Three Sikh men who drove container trucks at the Port of Montreal had argued they had a right to wear a turban instead of a helmet based on Quebec and Canadian charter rights protecting freedom of religion.



In a ruling released Wednesday, Quebec Superior Justice Andre Prevost recognised that the requirement to wear helmets violated the mens' charter rights but ruled that safety should trump religion in this case, the Canadian Press reported.

He ruled the port's rules were justified because they protect workers against head injuries.

"The risks are not lower because the claimants are Sikh and wear turbans," he wrote in his decision.

"The safety obligations of the defendants are not less stringent, either, towards the claimants than towards other workers," the judge was quoted as saying.

In a case dating back to 2006, the men had argued they were victims of religious discrimination after they were no longer allowed to enter the port's terminals without protective headgear. The safety measures were put in place in 2005.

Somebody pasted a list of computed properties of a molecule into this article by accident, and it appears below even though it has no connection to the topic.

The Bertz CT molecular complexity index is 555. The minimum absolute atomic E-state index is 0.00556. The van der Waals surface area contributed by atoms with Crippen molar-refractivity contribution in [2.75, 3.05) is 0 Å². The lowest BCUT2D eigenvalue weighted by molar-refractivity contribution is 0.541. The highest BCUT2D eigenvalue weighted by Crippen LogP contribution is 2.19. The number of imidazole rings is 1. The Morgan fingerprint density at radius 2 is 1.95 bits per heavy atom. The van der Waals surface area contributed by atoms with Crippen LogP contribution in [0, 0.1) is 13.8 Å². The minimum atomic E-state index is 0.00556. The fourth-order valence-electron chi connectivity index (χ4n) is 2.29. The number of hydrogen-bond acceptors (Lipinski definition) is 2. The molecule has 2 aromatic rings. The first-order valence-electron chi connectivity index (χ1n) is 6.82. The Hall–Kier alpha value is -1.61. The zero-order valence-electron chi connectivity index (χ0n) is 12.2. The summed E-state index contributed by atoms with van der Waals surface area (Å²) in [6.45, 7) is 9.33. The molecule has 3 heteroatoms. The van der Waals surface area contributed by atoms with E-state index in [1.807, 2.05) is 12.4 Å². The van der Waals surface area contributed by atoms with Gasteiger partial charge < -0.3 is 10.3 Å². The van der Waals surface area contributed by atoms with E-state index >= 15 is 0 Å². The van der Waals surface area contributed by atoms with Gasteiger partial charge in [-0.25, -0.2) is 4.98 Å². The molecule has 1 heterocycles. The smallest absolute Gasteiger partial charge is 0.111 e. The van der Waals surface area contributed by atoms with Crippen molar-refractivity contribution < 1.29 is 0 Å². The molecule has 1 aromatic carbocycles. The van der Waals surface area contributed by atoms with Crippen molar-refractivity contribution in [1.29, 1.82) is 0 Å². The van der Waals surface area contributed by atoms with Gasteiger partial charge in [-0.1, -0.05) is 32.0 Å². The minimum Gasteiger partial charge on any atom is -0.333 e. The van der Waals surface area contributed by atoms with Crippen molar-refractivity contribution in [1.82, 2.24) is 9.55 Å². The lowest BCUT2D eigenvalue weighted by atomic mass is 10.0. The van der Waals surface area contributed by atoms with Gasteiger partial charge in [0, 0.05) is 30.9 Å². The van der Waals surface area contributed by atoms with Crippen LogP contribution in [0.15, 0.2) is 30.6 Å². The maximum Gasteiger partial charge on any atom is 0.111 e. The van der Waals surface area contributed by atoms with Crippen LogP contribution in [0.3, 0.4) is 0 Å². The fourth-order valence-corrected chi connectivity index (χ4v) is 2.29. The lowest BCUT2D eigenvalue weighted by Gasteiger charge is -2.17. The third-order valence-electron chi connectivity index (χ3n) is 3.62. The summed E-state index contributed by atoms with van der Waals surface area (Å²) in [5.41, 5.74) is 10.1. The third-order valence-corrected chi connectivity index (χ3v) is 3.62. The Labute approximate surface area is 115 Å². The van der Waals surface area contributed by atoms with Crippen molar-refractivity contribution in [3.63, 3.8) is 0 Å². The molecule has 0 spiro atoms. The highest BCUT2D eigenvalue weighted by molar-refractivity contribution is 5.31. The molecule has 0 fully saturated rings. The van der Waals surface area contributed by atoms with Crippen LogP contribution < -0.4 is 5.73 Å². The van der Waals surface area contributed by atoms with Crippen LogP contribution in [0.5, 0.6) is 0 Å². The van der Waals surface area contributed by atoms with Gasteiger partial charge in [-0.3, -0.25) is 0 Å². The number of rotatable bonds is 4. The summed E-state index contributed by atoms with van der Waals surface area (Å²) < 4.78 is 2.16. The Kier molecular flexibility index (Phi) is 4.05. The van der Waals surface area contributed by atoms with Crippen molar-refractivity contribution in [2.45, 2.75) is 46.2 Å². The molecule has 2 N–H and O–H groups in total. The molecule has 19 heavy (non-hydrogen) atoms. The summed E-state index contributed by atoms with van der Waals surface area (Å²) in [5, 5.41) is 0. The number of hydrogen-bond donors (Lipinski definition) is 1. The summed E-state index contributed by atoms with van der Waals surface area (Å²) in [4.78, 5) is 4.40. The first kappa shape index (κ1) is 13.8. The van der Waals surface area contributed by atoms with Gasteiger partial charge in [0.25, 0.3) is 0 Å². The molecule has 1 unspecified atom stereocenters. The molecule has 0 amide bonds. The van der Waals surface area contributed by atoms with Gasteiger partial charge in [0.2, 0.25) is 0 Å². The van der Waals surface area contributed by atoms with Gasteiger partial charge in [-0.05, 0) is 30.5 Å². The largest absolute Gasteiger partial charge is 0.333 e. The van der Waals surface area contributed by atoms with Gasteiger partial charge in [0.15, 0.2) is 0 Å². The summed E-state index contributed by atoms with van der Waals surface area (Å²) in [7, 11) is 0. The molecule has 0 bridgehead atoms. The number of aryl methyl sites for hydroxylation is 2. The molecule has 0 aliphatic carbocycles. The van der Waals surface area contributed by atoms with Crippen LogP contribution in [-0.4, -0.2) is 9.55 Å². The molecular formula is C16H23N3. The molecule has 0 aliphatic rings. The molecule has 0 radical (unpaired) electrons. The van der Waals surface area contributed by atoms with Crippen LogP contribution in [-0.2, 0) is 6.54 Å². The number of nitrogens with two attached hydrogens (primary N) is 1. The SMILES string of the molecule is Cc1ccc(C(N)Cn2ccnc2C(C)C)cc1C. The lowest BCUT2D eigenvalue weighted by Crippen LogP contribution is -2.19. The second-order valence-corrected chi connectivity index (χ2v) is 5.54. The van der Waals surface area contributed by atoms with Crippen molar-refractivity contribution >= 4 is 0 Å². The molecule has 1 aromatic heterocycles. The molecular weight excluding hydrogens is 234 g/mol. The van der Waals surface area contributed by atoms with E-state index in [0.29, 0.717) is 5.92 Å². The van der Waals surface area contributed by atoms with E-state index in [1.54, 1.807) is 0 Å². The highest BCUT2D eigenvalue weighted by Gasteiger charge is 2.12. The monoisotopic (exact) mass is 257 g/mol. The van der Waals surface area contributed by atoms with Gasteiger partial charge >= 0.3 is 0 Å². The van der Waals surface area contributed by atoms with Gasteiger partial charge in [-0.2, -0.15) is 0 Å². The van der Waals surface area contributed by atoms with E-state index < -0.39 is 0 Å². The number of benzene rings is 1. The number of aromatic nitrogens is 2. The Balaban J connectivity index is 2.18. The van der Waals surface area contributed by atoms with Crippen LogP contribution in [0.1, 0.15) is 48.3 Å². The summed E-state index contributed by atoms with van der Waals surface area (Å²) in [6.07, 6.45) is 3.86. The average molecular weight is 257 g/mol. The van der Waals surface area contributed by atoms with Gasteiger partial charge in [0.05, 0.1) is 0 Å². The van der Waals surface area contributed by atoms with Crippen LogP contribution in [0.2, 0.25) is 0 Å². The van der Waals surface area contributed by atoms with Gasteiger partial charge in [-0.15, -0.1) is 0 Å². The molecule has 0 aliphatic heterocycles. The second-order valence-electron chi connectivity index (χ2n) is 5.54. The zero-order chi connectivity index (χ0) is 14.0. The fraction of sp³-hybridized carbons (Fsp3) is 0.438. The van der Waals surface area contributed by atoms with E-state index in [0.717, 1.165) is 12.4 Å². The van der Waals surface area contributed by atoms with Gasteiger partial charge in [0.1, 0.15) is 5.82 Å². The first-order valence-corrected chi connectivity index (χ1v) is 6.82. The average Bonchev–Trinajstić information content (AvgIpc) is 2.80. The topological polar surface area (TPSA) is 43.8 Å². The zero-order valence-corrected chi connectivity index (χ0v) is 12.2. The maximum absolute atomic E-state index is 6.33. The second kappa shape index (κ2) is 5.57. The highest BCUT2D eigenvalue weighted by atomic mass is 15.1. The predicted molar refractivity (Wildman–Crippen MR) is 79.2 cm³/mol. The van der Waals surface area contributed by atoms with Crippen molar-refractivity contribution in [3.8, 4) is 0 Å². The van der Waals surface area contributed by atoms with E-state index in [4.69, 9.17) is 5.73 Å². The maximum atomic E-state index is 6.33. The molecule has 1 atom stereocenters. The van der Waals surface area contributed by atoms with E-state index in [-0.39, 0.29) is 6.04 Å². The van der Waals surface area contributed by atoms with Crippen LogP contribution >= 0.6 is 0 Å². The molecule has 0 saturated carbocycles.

Originally an accommodation was put in place allowing the drivers to stay in their trucks while containers were loaded, but that was eventually deemed not commercially viable because it increased the loading time.

Julius Gray, the lawyer representing the three men, said he was disappointed by the decision but was encouraged that the judge recognised his client's charter rights had been violated.

Grey said he would meet with his clients next week to decide whether to appeal the decision.

"I personally believe it's a case that can be very easily and effectively appealed, so I hope that's what they'll do," he said.

(This story has not been edited by Business Standard staff and is auto-generated from a syndicated feed.)

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No exception on helmet rules for Sikh workers: Canadian court